Dry bulk shipping weekly analysis (Part 11: New build prices)

Market Realist

Continued from Part 10

Why new ship prices (values) matter

As we discussed in Part 10, ship prices reflect the current and future fundamentals of the shipping industry’s supply and demand balance. When market participants expect shipping rates to rise, shipping companies place more orders with ship construction companies, which drives prices for new ships higher. Apart from 15-year-old ship prices, it’s also important to track new build prices because they reflect the longer-term outlook of the dry bulk shipping industry’s fundamentals. This is because managers won’t pursue aggressive new purchases if they believe the short-term increase in rates won’t last.

(Read more: Dry bulk capacity growth slows further, encouraging sign for later half of 2013)

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Dry Bulk New Builds 2013-08-11

June’s Capesize vessel prices followed May’s jump

Based on the latest information available from Simpson Spence & Young, the world’s largest independent shipbroking group, prices for new-build Capesize vessels (the largest class of ships that mainly haul iron ore and coal across the ocean) in China stood at $47 million in June. This figure is unchanged from May but still follows a significant jump from $43 million per vessel in April. Ship prices have been falling since 2009, driven by the expectation of lower shipping rates due to large new orders. But the record increase in May, which sustained in June, shows managers have begun to purchase new ships in anticipation of higher Capesize shipping rates, along with a recovery in ship orders (see Part 2) and tighter supply and demand balance in the future.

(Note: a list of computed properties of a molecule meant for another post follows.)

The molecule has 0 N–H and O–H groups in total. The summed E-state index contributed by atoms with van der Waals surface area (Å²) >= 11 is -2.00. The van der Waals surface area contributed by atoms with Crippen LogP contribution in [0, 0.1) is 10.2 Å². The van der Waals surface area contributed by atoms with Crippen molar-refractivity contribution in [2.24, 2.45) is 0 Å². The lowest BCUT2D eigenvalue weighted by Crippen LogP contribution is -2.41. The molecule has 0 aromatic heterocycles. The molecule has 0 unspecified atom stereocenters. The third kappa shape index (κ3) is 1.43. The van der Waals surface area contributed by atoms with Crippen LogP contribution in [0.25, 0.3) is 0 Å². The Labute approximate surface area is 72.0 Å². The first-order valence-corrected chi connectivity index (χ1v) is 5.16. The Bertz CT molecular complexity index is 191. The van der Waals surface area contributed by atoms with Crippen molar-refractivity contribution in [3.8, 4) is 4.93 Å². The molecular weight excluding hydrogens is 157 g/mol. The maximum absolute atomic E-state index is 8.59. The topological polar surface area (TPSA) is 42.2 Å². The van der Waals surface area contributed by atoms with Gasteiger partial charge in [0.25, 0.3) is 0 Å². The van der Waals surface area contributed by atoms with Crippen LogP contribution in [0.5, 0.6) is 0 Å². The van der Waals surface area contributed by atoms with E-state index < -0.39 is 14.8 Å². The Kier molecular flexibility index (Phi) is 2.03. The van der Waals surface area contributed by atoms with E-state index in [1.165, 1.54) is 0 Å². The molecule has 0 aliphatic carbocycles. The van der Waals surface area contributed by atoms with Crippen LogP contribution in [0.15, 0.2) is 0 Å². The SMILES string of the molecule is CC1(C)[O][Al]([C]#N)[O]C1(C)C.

(Read more: Supramax price rises first time since mid 2010, signs of shipping recovery)

Capesize vessels could outperform

Although prices for other ships (Panamax and Handymax or Supramax classes) are also showing turnarounds, they appear weaker compared to the gain we saw in Capesize prices. So this may indicate that companies with the largest exposure to Capesize vessels will perform better over the long run, likely driven by higher iron ore shipments as we’ve discussed in Part 7 and Part 8, as well as tighter supply additions. While this is positive for all dry bulk shipping companies—such as Diana Shipping Inc. (DSX), Safe Bulkers Inc. (SB), Navios Maritime Partners LP (NMM), Knightsbridge Tankers Ltd. (VLCCF), and DryShips Inc. (DRYS)—Knightsbridge Tankers Ltd. (VLCCF), with only Capesize vessels in its portfolio of ships, will benefit most.

(Read more: Why the Baltic Dry Index has decoupled from the Chinese market)

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